Thu, Jul 20, 2006 - Page 13 News List

In Santa Fe, the style police are strict


Stephen Mills and Susan Emmet Reid's house, doesn't adhere to the neighborhood aesthetic.


Two years ago, Stephen Mills and Susan Emmet Reid woke up to find offensive graffiti scrawled on the outside of their just-completed house in Santa Fe, New Me xico. The spray-painter was not a juvenile delinquent, the couple quickly realized, but someone who objected to the design of the building, comparing it with Nazi architecture.

Situated on a quiet street near the center of town, the house has greenish-gray walls that meet at right angles. Those deviations from the classic Santa Fe style, which features pinkish-brown stucco and rounded edges, were enough to anger many residents.

“A lot of people in town were outraged,” said Jane Farrar, an artist who serves on the city's Historic Design Review Board, which came under attack for allowing the house to be built. The couple was shocked by the reaction. “The last thing we wanted to do was make a statement,” said Reid, a yoga instructor.

A year earlier, the review board, a group of volunteers charged with deciding what is built in the city's 9.5-square-kilometer historic district, approved the design for the house, by Trey Jordan, an architect in Santa Fe.

But after the building was finished, the city's mayor at the time, Larry Delgado, began hearing from angry constituents. As a result, Farrar said, she and other members of the board got “a stern talking-to from the mayor, who threatened not to reappoint us.”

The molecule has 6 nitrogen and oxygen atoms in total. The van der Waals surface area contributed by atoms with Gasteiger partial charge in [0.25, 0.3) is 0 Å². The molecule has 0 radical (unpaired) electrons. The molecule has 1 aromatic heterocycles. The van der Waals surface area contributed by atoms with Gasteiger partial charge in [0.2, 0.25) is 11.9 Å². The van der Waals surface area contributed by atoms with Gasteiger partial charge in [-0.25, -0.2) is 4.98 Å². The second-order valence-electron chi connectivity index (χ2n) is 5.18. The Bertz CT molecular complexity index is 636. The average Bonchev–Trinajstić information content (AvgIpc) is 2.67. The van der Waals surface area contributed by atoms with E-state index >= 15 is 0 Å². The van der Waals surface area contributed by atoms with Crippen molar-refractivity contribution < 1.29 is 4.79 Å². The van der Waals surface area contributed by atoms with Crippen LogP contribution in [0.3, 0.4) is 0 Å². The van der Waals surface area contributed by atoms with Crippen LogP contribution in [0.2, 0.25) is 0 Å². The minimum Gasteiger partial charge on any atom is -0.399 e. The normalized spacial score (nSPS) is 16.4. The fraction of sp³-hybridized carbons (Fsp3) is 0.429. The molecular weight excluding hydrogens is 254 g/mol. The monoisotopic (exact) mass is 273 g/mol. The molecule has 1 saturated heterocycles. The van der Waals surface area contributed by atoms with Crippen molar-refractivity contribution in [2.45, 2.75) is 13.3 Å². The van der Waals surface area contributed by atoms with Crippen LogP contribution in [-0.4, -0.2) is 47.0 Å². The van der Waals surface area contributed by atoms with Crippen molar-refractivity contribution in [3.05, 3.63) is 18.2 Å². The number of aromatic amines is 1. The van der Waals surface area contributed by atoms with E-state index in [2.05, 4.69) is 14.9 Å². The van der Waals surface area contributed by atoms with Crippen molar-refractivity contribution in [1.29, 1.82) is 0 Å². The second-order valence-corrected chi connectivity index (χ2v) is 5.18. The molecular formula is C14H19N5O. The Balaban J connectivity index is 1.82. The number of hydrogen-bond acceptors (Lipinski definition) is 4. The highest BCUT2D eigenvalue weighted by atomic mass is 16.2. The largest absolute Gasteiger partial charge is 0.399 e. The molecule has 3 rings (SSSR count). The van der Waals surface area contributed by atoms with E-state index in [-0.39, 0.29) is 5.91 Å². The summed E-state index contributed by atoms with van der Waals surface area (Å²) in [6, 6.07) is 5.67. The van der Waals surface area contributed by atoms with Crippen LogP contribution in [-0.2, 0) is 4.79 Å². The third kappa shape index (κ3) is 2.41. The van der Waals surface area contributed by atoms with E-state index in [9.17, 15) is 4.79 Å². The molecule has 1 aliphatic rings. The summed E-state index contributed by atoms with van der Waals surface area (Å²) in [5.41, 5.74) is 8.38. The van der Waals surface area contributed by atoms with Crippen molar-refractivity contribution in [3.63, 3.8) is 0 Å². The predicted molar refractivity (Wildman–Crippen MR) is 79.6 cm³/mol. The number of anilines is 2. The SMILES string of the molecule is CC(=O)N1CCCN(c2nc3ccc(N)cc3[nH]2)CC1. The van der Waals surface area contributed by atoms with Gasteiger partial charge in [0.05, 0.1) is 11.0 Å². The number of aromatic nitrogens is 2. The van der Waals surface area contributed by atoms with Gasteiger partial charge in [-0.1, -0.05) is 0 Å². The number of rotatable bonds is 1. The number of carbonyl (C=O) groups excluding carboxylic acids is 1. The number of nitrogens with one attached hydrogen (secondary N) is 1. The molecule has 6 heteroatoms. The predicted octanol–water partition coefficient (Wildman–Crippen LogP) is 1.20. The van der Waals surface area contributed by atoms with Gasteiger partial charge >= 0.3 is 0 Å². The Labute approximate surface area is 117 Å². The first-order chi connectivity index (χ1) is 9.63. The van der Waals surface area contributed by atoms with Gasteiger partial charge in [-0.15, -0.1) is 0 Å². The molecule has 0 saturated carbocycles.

Since then, the board has become increasingly hard to satisfy, said Jordan, who has completed about two dozen buildings in Santa Fe since setting up shop in 1994. Most recently, his refusal to make changes in plans for his own house has brought him and the board to an impasse, which the City Council now has to resolve.

To Jordan, 39, what is at stake is not only the future of his practice, but whether Santa Fe will devolve into what he calls a cartoon version of itself. Jordan contrasts the city with another desert town, Palm Springs, California, where architectural innovation has flourished.

Mills agreed that architectural rigidity is a bad sign for a city. “What concerns me,” he said, “is there seems to be less discussion here about how to integrate architecture of the moment into the past than there is in scores of cities around the world, many of them as old as, or older than, Santa Fe.”

But, Farrar said, Santa Fe's architecture evolved from an American Indian tradition. “It's from the earth, it's rounded, it's organic,” she added. Because of that, she said, the city's historic district may not be the place for experimentation. “Contemporary architecture represents a different sensibility,” she said. Quality is not the issue. Jordan, she said, “is good at what he does, and there are many places for it, even in Santa Fe. But not in the historic district.”

As for the heightened scrutiny the board has been giving proposed buildings since Mills and Reid's house was finished, she said: “Drawings can be deceiving. You may not know that a particular line represents a crisp edge. So we have to be very careful.”

Todd Granzow, an artist and furniture designer who moved to Santa Fe in 1979, said it is important to preserve the dominant look. “No apologies for that,” he said. “Ever been in a Tuscan hill town? The houses are all the same style. Santa Fe was intended to be all of a piece. The decision was made decades ago, and most residents want to uphold it.”

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